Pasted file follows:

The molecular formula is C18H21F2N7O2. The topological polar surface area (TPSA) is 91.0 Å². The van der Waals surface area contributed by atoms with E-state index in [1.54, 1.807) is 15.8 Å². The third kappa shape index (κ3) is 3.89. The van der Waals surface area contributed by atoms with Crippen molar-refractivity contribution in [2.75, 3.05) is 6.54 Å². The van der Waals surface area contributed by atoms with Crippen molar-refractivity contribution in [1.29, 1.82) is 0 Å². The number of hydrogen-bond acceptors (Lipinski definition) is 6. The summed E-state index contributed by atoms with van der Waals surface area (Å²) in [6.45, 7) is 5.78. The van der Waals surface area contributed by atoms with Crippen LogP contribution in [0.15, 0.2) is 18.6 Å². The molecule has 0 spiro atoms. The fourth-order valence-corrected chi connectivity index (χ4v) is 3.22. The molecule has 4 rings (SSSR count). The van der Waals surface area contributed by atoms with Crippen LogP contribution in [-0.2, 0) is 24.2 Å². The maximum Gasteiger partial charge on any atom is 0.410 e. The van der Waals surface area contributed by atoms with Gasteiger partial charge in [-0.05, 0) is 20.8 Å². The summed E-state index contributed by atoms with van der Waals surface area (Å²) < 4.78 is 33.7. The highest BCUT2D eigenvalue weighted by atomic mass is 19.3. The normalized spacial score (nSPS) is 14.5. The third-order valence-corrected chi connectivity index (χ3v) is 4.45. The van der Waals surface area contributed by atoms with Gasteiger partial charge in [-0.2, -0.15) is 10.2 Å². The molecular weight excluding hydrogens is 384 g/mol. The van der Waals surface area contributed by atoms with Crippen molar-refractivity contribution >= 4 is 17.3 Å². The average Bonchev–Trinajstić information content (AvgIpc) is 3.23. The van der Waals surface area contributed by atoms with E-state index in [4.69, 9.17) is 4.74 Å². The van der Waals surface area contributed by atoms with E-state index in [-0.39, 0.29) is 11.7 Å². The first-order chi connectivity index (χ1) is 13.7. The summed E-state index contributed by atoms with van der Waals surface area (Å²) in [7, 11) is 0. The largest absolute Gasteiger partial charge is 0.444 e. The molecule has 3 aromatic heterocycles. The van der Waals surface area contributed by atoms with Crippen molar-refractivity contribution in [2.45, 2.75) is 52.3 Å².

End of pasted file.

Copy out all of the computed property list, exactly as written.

The molecular formula is C18H21F2N7O2. The topological polar surface area (TPSA) is 91.0 Å². The van der Waals surface area contributed by atoms with E-state index in [1.54, 1.807) is 15.8 Å². The third kappa shape index (κ3) is 3.89. The van der Waals surface area contributed by atoms with Crippen molar-refractivity contribution in [2.75, 3.05) is 6.54 Å². The van der Waals surface area contributed by atoms with Crippen molar-refractivity contribution in [1.29, 1.82) is 0 Å². The number of hydrogen-bond acceptors (Lipinski definition) is 6. The summed E-state index contributed by atoms with van der Waals surface area (Å²) in [6.45, 7) is 5.78. The van der Waals surface area contributed by atoms with Crippen LogP contribution in [0.15, 0.2) is 18.6 Å². The molecule has 0 spiro atoms. The fourth-order valence-corrected chi connectivity index (χ4v) is 3.22. The molecule has 4 rings (SSSR count). The van der Waals surface area contributed by atoms with Crippen LogP contribution in [-0.2, 0) is 24.2 Å². The maximum Gasteiger partial charge on any atom is 0.410 e. The van der Waals surface area contributed by atoms with Gasteiger partial charge in [-0.05, 0) is 20.8 Å². The summed E-state index contributed by atoms with van der Waals surface area (Å²) < 4.78 is 33.7. The highest BCUT2D eigenvalue weighted by atomic mass is 19.3. The normalized spacial score (nSPS) is 14.5. The third-order valence-corrected chi connectivity index (χ3v) is 4.45. The van der Waals surface area contributed by atoms with Gasteiger partial charge in [-0.2, -0.15) is 10.2 Å². The molecular weight excluding hydrogens is 384 g/mol. The van der Waals surface area contributed by atoms with Crippen molar-refractivity contribution >= 4 is 17.3 Å². The average Bonchev–Trinajstić information content (AvgIpc) is 3.23. The van der Waals surface area contributed by atoms with E-state index in [4.69, 9.17) is 4.74 Å². The van der Waals surface area contributed by atoms with E-state index in [-0.39, 0.29) is 11.7 Å². The first-order chi connectivity index (χ1) is 13.7. The summed E-state index contributed by atoms with van der Waals surface area (Å²) in [7, 11) is 0. The largest absolute Gasteiger partial charge is 0.444 e. The molecule has 3 aromatic heterocycles. The van der Waals surface area contributed by atoms with Crippen molar-refractivity contribution in [2.45, 2.75) is 52.3 Å².